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Whereas Fate Core is skill driven, has more variables to keep track of and is potentially more varied in terms characters created, Fate Accelerated is approach driven, has less variables to keep track of and allows getting started quicker. Also, the Accelerated version is just 50 pages whereas the Core version is 310 pages. See More
Compels allow GM to trigger a player's aspect in exchange for a fate point. The player can avoid invoking noted apect by spending a fate point. Concerns about the system include removing control from the player of how a character is played, GMs having a lot more data to track (each aspect for each player) and possibility of getting stuck in a compel-loop of forcing certain behaviour. See More
Fate uses "aspects" to influence the gameplay in ways that are consistent with the world that's built. Aspects are descriptive phrases that define anything they are attached to. They give both roleplaying and mechanical advantages and disadvantages. For example, a character could be "raised in a wretched hive of scum and villainy" and that would allow him to better negotiate with thiefs and crooks, but also make him poor at fine dining etiquette. See More
Coming up with aspects can take a while. Especially for new players. In addition to coming up with traits that define the character, tags and compels are needed. Furthermore all of these little nuances have to be coherent as well as balanced in terms of power. This can make the character creation process take a while. See More
It starts at the very beginning by explaining what is roleplaying and moves on to introduce various mechanics and conventions and explains why they're there, when's the appropriate time to use them and what are the best practices on how to do it. The book does so in easy to understand language, offers many examples and highlights the important bits in various ways. See More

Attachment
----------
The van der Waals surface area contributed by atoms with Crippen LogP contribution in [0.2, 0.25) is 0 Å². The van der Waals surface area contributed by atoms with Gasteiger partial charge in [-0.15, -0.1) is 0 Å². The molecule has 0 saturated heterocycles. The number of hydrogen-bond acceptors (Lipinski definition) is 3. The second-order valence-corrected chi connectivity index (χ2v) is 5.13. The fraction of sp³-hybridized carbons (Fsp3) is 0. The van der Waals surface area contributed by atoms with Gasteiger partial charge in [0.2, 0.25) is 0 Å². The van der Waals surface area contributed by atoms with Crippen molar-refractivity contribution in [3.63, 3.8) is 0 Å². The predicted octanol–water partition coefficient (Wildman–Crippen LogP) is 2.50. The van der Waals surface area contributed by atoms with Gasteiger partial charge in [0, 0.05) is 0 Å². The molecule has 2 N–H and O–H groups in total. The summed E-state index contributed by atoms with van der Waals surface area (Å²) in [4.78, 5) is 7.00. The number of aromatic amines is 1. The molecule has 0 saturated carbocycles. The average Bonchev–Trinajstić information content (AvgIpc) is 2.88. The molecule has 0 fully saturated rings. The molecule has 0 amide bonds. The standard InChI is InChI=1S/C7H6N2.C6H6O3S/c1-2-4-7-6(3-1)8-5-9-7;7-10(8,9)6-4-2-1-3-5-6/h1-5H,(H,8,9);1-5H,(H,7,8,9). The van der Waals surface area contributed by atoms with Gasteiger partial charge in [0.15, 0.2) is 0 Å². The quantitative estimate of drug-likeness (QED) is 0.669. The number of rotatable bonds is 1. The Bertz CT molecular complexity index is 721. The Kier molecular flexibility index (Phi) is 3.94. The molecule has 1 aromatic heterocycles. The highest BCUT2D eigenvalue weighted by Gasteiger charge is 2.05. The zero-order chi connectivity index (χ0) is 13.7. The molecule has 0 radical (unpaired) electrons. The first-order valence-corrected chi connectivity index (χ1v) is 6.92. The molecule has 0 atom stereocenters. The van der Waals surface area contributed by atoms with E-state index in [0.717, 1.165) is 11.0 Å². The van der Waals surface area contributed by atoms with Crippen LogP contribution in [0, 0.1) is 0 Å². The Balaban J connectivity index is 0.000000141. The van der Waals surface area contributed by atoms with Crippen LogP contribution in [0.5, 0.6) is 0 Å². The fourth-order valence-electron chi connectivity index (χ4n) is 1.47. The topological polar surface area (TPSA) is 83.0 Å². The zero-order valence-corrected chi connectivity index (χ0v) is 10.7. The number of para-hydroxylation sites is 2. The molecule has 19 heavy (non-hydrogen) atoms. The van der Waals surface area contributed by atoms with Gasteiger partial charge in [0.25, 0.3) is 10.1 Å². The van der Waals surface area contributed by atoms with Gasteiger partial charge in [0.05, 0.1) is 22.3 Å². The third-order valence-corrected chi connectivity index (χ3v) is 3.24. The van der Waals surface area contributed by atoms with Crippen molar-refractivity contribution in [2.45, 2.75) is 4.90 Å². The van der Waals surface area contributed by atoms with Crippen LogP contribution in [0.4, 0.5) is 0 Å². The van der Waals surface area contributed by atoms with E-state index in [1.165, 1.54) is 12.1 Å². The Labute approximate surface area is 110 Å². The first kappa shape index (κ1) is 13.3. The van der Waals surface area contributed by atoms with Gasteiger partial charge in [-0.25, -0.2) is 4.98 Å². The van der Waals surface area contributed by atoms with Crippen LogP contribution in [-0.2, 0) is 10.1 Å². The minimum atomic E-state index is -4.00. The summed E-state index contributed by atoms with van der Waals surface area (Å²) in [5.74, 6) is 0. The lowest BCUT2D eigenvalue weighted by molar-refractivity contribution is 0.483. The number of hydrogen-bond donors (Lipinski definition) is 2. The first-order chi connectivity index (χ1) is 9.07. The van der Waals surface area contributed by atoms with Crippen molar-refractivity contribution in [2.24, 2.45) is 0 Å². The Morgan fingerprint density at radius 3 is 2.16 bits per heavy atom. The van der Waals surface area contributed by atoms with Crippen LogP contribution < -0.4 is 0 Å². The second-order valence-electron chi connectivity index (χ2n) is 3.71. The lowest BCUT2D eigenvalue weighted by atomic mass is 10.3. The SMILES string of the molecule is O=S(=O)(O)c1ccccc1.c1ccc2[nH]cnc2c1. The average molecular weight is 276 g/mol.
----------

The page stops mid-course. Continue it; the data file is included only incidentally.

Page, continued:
A large amount of adventures, artwork, characters, clichés as well as optional rules can be found for Risus. An excellent resource for all aforementioned things as well as many others is Risusiverse, a fan-made website of all things Risus. See More
Risus has a very minimalist rule system that breaks down all actions to their core function. Risus comes with a super short, four page rulebook (available in many forms and formats) that's easy to read, includes examples and has a bit of humor thrown in to make the process or learning more enjoyable. See More
Risus is not confined to a selection of pre-defined character-classes, settings or abilities. Characters are described via clichés such as Witch Doctor, Gambler, Musician with a number of dice assigned to each cliché that are then used in challenges that relate to the appropriate cliché. See More
Characters are developed completely independently of any sort of D&D-esque class framework. This allows players to make more free-form characters, but as a result characters which are less focused may be generally weaker. The book does provide a number of "archtype" partial-builds, which can generally serve as an alternative to classes, and Savage Rifts offers the Iconic frameworks, which more closely resembles classes. See More
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